If the business venture is a simple start-up, a business name may be suitable. For example, accountancy firm, law firm, catering, advertising, trading or fashion businesses, etc., are very suitable to start as business names. On the other hand, where the business is likely to be more than simple, e.g. importation, exportation, real estate development, financial services, etc., a company is not only more suitable, it is also almost a necessity because of the benefits that setting up a company offers, as well as the nature of the discrete activities involved in running such businesses – there is also the possibility that the law dictates what form of business must be set up for certain types of business activities. For example, by law, you cannot set up a bank or bureau-de-change as a business name – the law requires such to be set up as a company. Also, if the business aspirant intends to bid for contracts (public or private procurement), a company would be required.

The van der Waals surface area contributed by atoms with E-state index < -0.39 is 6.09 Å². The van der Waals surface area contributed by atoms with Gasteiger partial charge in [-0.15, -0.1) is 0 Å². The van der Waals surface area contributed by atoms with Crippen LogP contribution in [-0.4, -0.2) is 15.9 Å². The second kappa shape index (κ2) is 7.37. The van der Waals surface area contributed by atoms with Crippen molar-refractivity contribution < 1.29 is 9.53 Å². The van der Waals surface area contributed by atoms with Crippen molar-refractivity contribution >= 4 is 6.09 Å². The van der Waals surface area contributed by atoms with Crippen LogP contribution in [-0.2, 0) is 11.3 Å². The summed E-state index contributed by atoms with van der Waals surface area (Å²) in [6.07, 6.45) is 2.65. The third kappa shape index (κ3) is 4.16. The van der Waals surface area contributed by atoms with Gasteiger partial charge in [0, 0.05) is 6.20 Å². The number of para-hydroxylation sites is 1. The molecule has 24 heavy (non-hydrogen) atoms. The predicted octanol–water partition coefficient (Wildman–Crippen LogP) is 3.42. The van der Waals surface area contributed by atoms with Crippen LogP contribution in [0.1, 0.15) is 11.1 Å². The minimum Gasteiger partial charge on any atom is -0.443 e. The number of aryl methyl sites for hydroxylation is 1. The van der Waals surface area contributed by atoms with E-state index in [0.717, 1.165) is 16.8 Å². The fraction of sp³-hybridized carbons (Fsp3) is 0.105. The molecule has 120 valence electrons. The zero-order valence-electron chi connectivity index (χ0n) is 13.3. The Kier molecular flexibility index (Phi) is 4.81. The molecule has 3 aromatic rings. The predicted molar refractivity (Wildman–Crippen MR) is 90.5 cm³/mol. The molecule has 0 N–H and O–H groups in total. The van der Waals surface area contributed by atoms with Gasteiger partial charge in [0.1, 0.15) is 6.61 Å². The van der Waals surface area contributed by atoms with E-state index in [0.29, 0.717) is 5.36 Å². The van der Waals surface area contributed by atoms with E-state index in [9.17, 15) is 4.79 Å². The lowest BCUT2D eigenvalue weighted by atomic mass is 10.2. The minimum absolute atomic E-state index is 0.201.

As a general rule, any business venture that can take the form of a business name can also be set up as a company – provided that there are at least two (2) people involved (on paper at least) – but the reverse is not necessarily the case. At the risk of repetition, it should also be noted that, where two (2) or more people would like to go into a business together and they decide to form a partnership, such partnership on its own can stand without the need for it to be registered as a business name. As such, the relationship could have certain aspects that make it resemble a company but unless it is registered as such with CAC, it remains what it is – a mere partnership, nothing more.